Noteworthy Article: “Female Lawyers Can Talk, Too”


I stumbled across this interesting New York Times Op-Ed today.  It’s a quick read, but packs a big punch.

In the article, retired New York Federal District judge, Shira Sheindin, highlights the disparity in female attorneys who play a prominent role in the courtroom compared to their male counterparts, regardless of who has actually completed most of the grunt work behind the scenes.  Sheindin notes that time and time again from the bench she witnessed the same scene unfold: a female attorney would queue up a case or argument (oftentimes authoring the brief or motion in its entirety) only to have her male counterpart make the entire presentation before the judge.

Sheindin calls on judges to initiate change in the courtroom, pointing out that judges tend to be more diverse than the lawyers arguing before them.  She suggests that judges might begin to spark change in the courtroom simply by requesting the actual author of the motion or brief to argue it.  On the client side, Sheindin suggests that clients have the power to request diverse legal teams, and should avail themselves of that ability.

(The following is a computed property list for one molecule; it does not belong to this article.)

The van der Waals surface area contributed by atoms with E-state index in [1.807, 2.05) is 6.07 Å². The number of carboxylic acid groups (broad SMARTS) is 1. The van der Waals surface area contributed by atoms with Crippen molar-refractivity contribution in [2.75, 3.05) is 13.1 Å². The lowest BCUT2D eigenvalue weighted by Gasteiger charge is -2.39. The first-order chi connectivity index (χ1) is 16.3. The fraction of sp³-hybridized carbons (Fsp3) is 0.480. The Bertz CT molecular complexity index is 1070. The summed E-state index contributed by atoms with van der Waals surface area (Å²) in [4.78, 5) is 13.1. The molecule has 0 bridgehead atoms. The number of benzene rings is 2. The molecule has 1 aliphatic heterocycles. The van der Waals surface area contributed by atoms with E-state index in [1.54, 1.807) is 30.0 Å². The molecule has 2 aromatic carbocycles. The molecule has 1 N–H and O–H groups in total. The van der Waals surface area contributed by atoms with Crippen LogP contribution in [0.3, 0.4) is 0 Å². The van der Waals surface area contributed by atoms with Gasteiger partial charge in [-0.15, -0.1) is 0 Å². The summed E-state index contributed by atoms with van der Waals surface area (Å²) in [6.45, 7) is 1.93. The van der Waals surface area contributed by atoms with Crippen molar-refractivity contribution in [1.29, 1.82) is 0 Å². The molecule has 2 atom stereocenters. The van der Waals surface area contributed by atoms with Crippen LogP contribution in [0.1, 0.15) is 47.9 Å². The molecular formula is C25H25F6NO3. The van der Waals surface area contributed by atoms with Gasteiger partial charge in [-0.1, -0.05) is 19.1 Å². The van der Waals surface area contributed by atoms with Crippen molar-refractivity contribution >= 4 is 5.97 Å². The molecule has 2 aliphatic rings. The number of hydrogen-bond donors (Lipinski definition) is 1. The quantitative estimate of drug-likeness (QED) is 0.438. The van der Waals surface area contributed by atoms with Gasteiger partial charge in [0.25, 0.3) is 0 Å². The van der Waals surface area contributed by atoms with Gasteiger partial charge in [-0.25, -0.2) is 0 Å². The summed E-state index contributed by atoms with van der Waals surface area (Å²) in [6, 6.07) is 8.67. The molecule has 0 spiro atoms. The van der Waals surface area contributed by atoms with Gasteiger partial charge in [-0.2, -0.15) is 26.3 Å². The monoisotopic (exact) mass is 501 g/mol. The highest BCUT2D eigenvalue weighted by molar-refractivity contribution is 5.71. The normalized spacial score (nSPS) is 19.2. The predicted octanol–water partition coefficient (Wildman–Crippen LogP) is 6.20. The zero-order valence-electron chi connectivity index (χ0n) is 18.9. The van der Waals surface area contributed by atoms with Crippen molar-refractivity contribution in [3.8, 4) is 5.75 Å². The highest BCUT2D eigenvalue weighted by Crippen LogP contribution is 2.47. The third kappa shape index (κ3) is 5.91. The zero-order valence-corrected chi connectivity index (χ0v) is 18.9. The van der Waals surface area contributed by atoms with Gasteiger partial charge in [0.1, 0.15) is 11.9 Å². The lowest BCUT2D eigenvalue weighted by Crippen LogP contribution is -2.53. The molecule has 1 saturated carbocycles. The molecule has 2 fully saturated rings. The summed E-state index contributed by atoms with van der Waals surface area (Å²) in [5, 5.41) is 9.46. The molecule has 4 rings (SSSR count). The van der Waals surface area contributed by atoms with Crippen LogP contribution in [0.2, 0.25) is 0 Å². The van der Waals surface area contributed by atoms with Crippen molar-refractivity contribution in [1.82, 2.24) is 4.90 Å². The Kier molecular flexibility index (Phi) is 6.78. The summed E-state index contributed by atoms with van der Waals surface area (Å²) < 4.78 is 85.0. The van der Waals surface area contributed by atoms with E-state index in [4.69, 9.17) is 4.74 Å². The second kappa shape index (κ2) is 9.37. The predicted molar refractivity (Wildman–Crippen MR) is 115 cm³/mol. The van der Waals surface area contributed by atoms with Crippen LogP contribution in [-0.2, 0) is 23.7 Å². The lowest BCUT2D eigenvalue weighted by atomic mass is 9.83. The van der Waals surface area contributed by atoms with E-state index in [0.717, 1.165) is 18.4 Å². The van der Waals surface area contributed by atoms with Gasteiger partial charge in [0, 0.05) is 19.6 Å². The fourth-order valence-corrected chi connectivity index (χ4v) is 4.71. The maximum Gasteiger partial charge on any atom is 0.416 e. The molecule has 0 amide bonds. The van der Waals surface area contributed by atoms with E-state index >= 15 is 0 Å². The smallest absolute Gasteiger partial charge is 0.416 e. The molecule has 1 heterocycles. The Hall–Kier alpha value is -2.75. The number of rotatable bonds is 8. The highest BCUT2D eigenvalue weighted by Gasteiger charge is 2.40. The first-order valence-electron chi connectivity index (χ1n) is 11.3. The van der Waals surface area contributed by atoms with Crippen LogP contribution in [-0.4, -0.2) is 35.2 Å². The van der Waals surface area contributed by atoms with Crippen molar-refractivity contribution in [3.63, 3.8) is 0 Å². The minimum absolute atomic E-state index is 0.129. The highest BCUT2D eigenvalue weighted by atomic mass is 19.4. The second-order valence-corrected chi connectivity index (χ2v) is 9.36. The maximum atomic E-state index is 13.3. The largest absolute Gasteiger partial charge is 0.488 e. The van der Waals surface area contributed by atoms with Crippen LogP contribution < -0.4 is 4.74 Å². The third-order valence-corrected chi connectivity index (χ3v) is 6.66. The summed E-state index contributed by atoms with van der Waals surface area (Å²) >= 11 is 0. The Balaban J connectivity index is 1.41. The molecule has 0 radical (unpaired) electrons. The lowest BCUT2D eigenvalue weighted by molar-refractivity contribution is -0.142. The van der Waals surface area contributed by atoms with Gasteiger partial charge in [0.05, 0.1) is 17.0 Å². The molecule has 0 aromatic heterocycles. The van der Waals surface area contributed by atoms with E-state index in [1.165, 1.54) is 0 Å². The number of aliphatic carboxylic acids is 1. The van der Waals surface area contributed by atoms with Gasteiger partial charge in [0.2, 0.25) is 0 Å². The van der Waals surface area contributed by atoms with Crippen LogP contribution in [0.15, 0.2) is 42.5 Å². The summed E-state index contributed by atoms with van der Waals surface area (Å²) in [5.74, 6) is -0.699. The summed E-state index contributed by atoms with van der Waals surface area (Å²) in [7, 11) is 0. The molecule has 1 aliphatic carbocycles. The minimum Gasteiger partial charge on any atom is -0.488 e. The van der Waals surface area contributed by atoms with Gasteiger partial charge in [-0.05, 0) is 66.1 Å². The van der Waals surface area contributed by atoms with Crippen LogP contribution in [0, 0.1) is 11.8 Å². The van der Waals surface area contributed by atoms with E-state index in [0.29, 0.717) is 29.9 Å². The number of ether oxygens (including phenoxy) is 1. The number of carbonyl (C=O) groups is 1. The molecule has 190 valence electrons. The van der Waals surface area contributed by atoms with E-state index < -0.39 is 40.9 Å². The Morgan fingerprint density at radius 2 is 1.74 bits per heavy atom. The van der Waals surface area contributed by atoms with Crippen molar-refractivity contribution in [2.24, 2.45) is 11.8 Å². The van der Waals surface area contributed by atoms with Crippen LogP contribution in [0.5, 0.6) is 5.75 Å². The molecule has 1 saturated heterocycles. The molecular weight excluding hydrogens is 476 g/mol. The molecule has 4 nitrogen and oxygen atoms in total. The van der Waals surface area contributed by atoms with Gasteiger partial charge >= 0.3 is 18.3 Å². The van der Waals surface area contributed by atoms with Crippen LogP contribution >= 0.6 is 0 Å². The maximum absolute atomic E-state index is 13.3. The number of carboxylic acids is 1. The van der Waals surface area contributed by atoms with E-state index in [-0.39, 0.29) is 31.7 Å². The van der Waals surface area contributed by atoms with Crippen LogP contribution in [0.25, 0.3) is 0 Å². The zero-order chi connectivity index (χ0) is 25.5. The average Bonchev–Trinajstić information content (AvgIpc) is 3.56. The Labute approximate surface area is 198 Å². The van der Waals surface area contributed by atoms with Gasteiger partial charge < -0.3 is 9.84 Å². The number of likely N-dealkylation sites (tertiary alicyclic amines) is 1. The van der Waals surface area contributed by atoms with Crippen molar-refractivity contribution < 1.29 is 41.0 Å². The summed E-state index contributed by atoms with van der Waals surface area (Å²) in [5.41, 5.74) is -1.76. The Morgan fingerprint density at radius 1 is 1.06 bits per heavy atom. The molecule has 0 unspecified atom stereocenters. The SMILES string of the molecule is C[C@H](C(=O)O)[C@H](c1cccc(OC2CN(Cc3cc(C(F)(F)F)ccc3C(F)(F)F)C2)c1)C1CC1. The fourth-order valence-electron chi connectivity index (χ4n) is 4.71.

It’s no big secret that change needs to happen, not just in the legal profession, but across the board.  Yes, it’s incumbent upon us Law Babes to speak up on our own behalves.  Yet, this is more often than not far easier said than done.  I’ve been in so many meetings where a senior partner (read: a middle aged white male), has interrupted me, spoken above me, or just entirely presented my portion on his own accord.  It has made think, “oh… I must not be good enough at presenting.”  No.  False.  Not true.  Generally, I don’t believe this sort of treatment is intentional, but this is the quiet discrimination that needs to stop.  Of course, the buck starts with us, Law Babes, but perhaps inviting the referees to level the playing field is a great next step.

What do you think?  Have you ever been in a setting where you have felt either intentionally or unintentionally “silenced” by a male counterpart?  How did it make you feel?

Stay Smart, Law Babe!